Another potential source of errors in microsatellite analysis are null alleles, i.e. alleles that fail to amplify due to primer binding site mutations or other reasons leading to a consistent PCR failure for a particular allele. We tested for the presence of null alleles in each population studied, following the procedure described in Dąbrowski et al. [32]. We found large inconsistencies in the detection pattern of putative null alleles among populations and detection methods applied, and concluded that the observed pattern does not justify the exclusion of any locus from the data analysis (see Supporting Information for details).

Analysis of Admixture and Population Structure in the Caucasian Wolves Based on Microsatellite Loci

We used the software Structure [33] to assess the potential admixture between Caucasian grey wolves and other wolf-like canids. We expected some level of admixture between wolves and domestic dogs, as it has been documented in Georgia [24] and elsewhere in Europe [34][40] and in the Middle East [41]. There is also some evidence for hybridization between wolves and golden jackals [27], and therefore we tested for this possibility as well. For the admixture analysis, we used the dataset consisting of all the Caucasian grey wolves sampled (65 individuals), the dogs and the jackals.

The software Structure was also used to assess the level of diversification among the Caucasian wolves, in order to test for the population structure within this region. This analysis was run for 43 unrelated and non-admixed Caucasian wolves.

For both datasets, Structure was run with three independent chains and for number of groups (K) between 1 and 10, with 1,000,000 replicates preceded by 100,000 burn-in. We used the admixture model with correlated allele frequencies and no prior population information. The results were assessed using Structure Harvester [42]. The most likely number of groups was assessed based on the likelihood and the ΔK method [43].

Genetic structure in the Caucasian wolves was further assessed using the spatial model implemented in Geneland [44]. We ran ten independent chains for K values between 1 and 10, with 1,000,000 replicates preceded by 100,000 burn-in.

Kinship Analysis

We identified close kin (parent-offspring pairs and siblings) using the combination of two methods: parentage assignment method implemented in Cervus [45], and sibshib reconstruction method implemented in Kingroup [46]. Cervus was used to identify parent-offspring pairs, and from these results we could also infer siblings as individuals sharing the same parent. We only accepted parent-offspring pairs identified at 95% confidence level and with no more than one mismatching locus. Kingroup was used to cluster individuals into groups at three levels of relatedness: parent-offspring, full-siblings and half-siblings. We checked for consistency between the two methods in parent-offspring and sibling groups identified.

We also compared mtDNA haplotypes of individuals identified as the close relatives. A wolf pack typically consists of a mating pair and their offspring, so we expected that in family groups identified based on microsatellite genotypes, most individuals (except for the father) will share the same mtDNA haplotype. We also mapped the family groups to check the spatial distribution of their members. Pack members share a common home range, but identified family groups could also include individuals that dispersed from their natal packs.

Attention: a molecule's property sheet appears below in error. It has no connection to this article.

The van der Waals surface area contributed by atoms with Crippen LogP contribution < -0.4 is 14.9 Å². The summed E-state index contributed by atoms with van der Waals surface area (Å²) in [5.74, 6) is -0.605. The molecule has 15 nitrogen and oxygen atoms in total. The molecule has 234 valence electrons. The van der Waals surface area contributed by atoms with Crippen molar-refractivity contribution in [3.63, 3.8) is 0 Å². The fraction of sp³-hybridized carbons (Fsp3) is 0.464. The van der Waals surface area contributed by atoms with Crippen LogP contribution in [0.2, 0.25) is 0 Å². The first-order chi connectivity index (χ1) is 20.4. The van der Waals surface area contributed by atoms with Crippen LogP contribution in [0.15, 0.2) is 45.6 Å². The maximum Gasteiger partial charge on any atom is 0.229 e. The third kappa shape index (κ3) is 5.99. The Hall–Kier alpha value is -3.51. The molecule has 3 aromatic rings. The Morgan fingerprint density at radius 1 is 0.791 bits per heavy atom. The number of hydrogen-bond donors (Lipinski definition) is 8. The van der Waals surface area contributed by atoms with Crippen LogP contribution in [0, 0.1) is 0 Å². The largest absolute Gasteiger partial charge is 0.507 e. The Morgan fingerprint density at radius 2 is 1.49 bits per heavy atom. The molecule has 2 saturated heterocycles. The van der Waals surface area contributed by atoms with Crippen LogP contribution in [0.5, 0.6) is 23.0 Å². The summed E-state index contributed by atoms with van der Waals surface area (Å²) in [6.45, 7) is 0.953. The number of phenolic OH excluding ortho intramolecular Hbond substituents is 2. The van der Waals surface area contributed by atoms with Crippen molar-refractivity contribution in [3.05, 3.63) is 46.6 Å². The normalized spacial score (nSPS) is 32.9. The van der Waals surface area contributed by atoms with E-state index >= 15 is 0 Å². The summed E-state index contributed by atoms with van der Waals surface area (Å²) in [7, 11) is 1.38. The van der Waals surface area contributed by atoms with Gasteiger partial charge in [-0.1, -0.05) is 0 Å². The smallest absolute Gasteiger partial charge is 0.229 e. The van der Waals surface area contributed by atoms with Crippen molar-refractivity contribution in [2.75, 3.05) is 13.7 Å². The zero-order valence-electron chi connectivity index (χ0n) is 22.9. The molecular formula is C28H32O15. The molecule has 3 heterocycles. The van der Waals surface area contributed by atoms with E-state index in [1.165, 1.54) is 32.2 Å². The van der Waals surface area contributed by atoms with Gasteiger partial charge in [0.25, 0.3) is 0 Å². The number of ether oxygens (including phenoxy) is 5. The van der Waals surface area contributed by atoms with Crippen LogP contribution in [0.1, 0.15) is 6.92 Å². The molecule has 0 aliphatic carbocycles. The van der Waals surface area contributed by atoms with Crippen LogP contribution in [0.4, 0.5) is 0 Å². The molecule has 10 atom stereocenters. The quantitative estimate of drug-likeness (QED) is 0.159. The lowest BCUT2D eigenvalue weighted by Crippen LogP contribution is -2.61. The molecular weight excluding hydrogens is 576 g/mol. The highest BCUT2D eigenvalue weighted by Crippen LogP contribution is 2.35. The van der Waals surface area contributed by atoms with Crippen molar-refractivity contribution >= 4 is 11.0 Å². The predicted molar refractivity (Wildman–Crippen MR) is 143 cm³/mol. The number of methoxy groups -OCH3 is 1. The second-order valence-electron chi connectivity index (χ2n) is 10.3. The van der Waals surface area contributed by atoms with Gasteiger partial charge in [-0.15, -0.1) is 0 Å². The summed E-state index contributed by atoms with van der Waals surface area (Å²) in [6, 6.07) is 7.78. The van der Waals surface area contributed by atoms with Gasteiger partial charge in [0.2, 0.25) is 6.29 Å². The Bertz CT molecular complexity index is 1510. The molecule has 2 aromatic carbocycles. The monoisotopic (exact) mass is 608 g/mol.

The presence of close kin may bias the assessment of genetic variability and demographic patterns in the populations studied, and therefore all but one individual from each kin group were removed from further analyses. Whenever it was possible to infer most likely parents based on the Cervus results and mtDNA comparison, the parents (or one parent if another one was absent from the sample) were retained in the dataset, while their offspring was removed. However, in cases where family members were genotyped based on different types of samples, we eliminated individuals that were genotyped based on non-invasive samples and retained a family member that was genotyped based on a tissue sample.

The same procedure of identification and elimination of closely related individuals from the dataset was also carried out for the Bulgarian and Spanish wolf datasets. After the elimination of close kin, the dataset applied for further analyses included 43 individuals from the Caucasus, 74 from Bulgaria and 7 from Spain.

Analysis of Genetic Variability and Demographic Patterns Based on Microsatellite Loci

For this set of unrelated, non-admixed individuals from the Caucasus, Bulgaria and Spain, we estimated the genetic variability based on microsatellite genotypes. The average number of alleles per locus, expected and observed heterozygosity, and FIS were assessed using GenAlEx [47]. We used Genepop [48] to test for Hardy-Weinberg equilibrium.

Effective population size (NE) was estimated using two methods based on linkage disequilibrium, implemented in the packages LDNe [49] and NeEstimator [50]. The presence of a signature of a genetic bottleneck was assessed using the program Bottleneck [51]. We used the Stepwise Mutation Model (SMM) and Two-Phased Model (TPM) with 70% share of the Infinite Allele Model (IAM). A mode shift in allele frequencies was also assessed.